The good news is that you know about the bullying.  That says that you’ve earned your child’s trust enough for him to come to you.  It’s sad how many kids have endured horrific ordeals or taken their own life just because they felt that there was no one to turn to.  

So if you know about it, pat yourself on the back and be sure to give your kid a hug for sharing his/her dilemma with you.

As parents most of us realize that the implications of long-term effects of bullying can be carried into every phase of life for decades to come.  Not only does bullying derail our kid’s self-esteem in a way that can make them either retreat to their own cocoon or lash out with behaviors that we’d prefer our kid not engage in, but research shows that it can become a trigger for similar behaviors that remind our kids of the same feelings of shame or frustration at any point in time.

The thing we need to know as parents is the best way to help our kids deal with the situation. It is imperative that we help them create healthy relationships that will boost their self-esteem and give them confidence.  We can do that by making sure they realize who they are.

So what are some ways we can boost their confidence and help them understand their true identity?

  1. Make sure they understand their value in your family.  Encourage them, hug them, be there for them, listen, and give them family responsibilities.  While there are more, know that these things will give them a sense of belonging.
  2. Help them find identity with a group.  Kids this age need to connect outside the family.  Whether it is through sports, dance, art, or youth activities, our kids need to identify with a group.  It not only helps them feel good about themselves but gives them strong friendships.
  3. Let you kids know who they are in Christ.  Help your child understand that God created them uniquely and allows difficulties in their lives to make them stronger.  Pray with your kids often.
  4. Give them opportunities to produce.  My husband Dave and I were talking about this earlier today.  In today’s society it is not uncommon for mom and dad to just do everything for their kids or to give them step by step instructions looking over their shoulder as they do the work.  Sometimes confidence is better achieved by giving our kids a task and letting them figure it out on their own.  Regardless of the outcome of the project (good or bad results), just thank them for doing the work and move on.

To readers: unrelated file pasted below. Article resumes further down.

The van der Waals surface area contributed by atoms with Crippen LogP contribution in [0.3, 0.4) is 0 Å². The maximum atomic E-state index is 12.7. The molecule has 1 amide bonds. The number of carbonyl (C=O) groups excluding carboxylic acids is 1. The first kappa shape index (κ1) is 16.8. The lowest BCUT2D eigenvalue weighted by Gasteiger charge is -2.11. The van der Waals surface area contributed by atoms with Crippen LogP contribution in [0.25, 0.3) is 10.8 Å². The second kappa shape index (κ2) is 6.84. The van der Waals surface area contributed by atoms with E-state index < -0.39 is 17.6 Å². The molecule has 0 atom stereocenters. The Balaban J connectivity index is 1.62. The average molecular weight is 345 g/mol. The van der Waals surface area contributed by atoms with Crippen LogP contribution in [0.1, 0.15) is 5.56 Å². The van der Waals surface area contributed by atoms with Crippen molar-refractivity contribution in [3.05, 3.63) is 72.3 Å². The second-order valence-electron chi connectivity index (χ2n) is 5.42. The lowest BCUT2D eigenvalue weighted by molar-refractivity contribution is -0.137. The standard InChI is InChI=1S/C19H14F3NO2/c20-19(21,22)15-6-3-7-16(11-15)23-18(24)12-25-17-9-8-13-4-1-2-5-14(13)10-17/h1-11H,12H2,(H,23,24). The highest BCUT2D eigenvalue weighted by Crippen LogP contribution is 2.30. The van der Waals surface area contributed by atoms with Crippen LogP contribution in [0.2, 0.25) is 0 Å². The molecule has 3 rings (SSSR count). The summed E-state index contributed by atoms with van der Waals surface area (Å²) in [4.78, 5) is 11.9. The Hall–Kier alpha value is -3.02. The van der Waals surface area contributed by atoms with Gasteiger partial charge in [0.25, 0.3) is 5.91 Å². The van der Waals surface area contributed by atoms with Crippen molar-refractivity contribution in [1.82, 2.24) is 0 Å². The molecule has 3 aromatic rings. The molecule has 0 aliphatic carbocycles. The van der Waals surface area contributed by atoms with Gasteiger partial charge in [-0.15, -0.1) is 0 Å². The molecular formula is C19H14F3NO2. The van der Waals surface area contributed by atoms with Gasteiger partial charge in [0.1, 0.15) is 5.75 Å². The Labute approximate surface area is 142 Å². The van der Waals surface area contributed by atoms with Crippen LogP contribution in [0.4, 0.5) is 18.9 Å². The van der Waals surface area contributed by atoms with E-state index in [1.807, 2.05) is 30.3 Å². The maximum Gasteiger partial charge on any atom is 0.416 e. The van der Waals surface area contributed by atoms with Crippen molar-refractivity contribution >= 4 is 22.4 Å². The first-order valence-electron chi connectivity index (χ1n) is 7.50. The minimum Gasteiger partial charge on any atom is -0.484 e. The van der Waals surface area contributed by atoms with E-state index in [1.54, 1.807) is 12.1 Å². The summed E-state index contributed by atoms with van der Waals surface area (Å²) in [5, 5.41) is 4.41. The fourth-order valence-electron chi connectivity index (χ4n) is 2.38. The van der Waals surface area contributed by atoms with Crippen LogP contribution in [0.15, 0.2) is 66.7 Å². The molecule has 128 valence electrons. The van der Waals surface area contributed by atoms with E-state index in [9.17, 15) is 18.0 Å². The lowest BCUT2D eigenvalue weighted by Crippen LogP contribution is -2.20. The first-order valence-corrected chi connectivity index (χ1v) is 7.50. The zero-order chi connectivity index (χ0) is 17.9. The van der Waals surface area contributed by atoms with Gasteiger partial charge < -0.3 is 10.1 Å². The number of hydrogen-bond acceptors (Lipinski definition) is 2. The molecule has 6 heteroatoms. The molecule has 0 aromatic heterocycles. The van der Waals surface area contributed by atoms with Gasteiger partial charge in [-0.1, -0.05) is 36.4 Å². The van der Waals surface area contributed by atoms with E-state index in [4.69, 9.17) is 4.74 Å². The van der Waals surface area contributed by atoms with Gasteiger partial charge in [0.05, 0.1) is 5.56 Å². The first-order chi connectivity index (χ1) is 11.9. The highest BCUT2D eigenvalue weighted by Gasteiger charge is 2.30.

If your child has a strong sense of confidence and identity and is still being bullied, perhaps what he needs is a set of skills to help him work through the situation.  One good website is https://www.helpguide.org/articles/abuse/dealing-with-bullying.htm. Keep in mind that unless this is a situation of life and death for your child, he will gain more confidence if he takes the lead without you stepping into the middle of it.  

Here are some things you can do as a parent.

  1. Coach your child through the process daily until it is resolved. Spend time strategizing what might work and allow them to role play with you to determine how they will handle the situation.  It will help build confidence.
  2. Help your child enlist the help of his friends.  Encourage your child to share the situation with his friends.  If he can do that while his friends are visiting in your home it might allow you to reinforce the severity of the situation and develop a strategy with all of them.
  3. Be sure to also give your child lots of grace during this difficult season.  Know that emotionally he might not be as engaged with school work or chores and might tend to be more moody or volitile.  Understanding on your part will go a long way.
  4.  Encourage you child to PRAY for the bully and FORGIVE him/her.  God can do an amazing work in our kid’s life when they learn to forgive.  Social norms tell our kids to get even, but forgiveness can help our child learn to importance of surrendering to God’s role as judge.  Verses like 1 Peter 2:23 and Luke 23:32-34 might help.

1 Peter 2:23

who, when He was reviled, did not revile in return; when He suffered, He did not threaten, but committed Himself to Him who judges righteously.

Luke 23:34

 Jesus said, “Father, forgive them, for they do not know what they are doing.”

Parenting in the midst of our child’s difficulties can give opportunity for you and your child to look at true injustice in the world in which we live.  Even though as a parent you might want to take action–and we should if the situation is life or death–it’s better to walk beside our child in the midst of these type of struggles giving opportunity to teach our kids what mature behavior can look like during trials and our need for dependence on God.

Dare you to not only walk with your child when faced with bullying, but to also help them discover their true identity a child of the King.

“Let go…and Let God”,

Why not grab a few moms with kids ages 9-24  and go through With All Due Respect together?  Those who have told us that it has been life-changing!  Just last week I got an email from a woman who said that during her group study she got a call from the principal at her son’s school.  Having worked through the book she knew exactly how to handle the situation with the principal and her son.  We’ve been told it’s like having a parenting manual that makes an impact in times of parenting difficulties.